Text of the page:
|Christian extremist celebrate the triumph of hate|
In a main editorial, the New York Times voices some of the thoughts that sprang to mind when I heard about the defeat of Houston's nondiscrimination ordinance on Tuesday: how many transgender youth will end their lives as a result of the viscous hate and lies disseminated by the hated-filled "godly folk"? Not that these "godly folk" give a damn for anyone who doesn't look like them and hold to their hate and fear based religious beliefs, proving yet again that the best argument against Christianity are its fundamentalist adherents. As I have noted before, the hate and vitriol - and hypocrisy - these folks exhibit has caused me to immediately have negative thoughts when someone says that they are a "Christian." I cannot help but assume they are a horrible, self-centered, bigoted person until proven otherwise. All too often, my negative impressions prove accurate. But I digress. Here are highlights from the editorial:
Sometime in the near future, a transgender teenager in Texas will attempt suicide — and maybe succeed — because vilifying people for their gender identity remains politically acceptable in America.The hateful rhetoric of leaders like Gov. Greg Abbott of Texas and Lt. Gov. Dan Patrick is the latest, ugliest example. Mr. Patrick was ebullient on Tuesday night after it became clear that Houston voters had decidedly rejected a broad equal rights ordinance that opponents maliciously and misleadingly characterized as a boon for cross-dressing sex offenders.“It was about protecting our grandmoms and our mothers and our wives and our sisters and our daughters and our granddaughters,” Mr. Patrick said as he thanked a crowd of joyful supporters who nodded and cried “Amen!”HERO, which the City Council passed 18 months ago, established sensible protections from discrimination for 15 classes of people. It would have given people with disabilities, like Mr. Abbott, a paraplegic, a mechanism to fight employment or housing discrimination. It would have given veterans, pregnant women and senior citizens a valuable layer of protection and prohibited discrimination based on race, color, religion and national origin. But it was its inclusion of sexual orientation and gender identity that turned a sensible initiative into a nasty national controversy.Opponents of the law, led by Jared Woodfill, a Houston lawyer and a Texas Republican Party leader, started a well-funded campaign that equated supporting it with allowing men to use women’s public restrooms for deviant purposes. Their fearmongering, blasted on yard signs, bellowed from church pulpits and dramatized in a television ad, suggested that sexual deviants were waiting for the ordinance to kick in to sneak up on unsuspecting women in bathroom stalls.This is completely unfounded. There are no documented cases of peeping Toms or rapists taking advantage of anti-discrimination ordinances that have extended legal protections to transgender Americans in recent years.While the defeat of HERO is a painful setback, it is encouraging that the broader quest for equality for gay and transgender Americans is advancing steadily. . . . . When that movement achieves irreversible momentum — and it is a matter of when, not whether — people like Mr. Woodfill, Mr. Abbott and Mr. Patrick will be remembered as latter-day Jim Crow elders. Their demagogy is egregious because it preys on some of the most vulnerable people in our society.As opponents of the ordinance celebrate their victory this week, transgender people across the country are understandably reeling. They should take comfort in knowing that history will not be kind to the haters who won on Tuesday. In time, the bigots are destined to lose.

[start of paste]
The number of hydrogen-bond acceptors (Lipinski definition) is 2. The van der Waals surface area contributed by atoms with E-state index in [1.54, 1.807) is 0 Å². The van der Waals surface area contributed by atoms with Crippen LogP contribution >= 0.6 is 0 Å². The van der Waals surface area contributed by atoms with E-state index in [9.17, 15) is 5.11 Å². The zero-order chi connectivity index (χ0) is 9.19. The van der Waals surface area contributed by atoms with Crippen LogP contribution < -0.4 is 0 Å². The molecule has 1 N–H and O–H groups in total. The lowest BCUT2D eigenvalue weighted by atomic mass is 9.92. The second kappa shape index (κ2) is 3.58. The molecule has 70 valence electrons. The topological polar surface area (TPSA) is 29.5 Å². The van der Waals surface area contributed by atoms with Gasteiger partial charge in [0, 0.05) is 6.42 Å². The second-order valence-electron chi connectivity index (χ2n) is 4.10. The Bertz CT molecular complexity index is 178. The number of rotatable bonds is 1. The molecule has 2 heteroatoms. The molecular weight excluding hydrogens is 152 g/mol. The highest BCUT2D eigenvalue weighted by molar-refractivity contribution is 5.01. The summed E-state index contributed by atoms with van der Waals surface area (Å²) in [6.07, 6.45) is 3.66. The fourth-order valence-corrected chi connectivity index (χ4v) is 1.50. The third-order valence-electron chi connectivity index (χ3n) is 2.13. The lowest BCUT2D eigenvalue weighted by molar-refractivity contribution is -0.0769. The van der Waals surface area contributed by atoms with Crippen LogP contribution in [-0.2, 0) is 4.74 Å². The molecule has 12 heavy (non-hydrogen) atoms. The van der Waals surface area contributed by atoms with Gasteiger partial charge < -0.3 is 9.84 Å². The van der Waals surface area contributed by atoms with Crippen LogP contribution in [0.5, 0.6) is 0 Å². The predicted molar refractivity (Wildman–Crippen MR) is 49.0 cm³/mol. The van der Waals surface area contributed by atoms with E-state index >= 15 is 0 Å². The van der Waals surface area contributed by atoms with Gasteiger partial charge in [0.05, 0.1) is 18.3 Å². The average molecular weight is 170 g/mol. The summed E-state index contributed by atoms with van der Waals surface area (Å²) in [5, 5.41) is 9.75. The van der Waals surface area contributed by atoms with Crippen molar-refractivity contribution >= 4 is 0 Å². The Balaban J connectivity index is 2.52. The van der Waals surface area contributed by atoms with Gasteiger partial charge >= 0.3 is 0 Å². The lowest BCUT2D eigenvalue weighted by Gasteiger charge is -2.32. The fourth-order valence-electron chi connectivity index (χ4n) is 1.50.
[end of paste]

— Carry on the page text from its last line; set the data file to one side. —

What makes the situation even more disgusting is that many tax-exempt churches fought against HERO. Thus. all citizens were forced to indirectly support the forces of hate and bigotry. Tax exempt status for churches needs to end. The First Amendment grants no entitlement to be supported by all citizens. Indeed, it argues against taxpayer support of religion.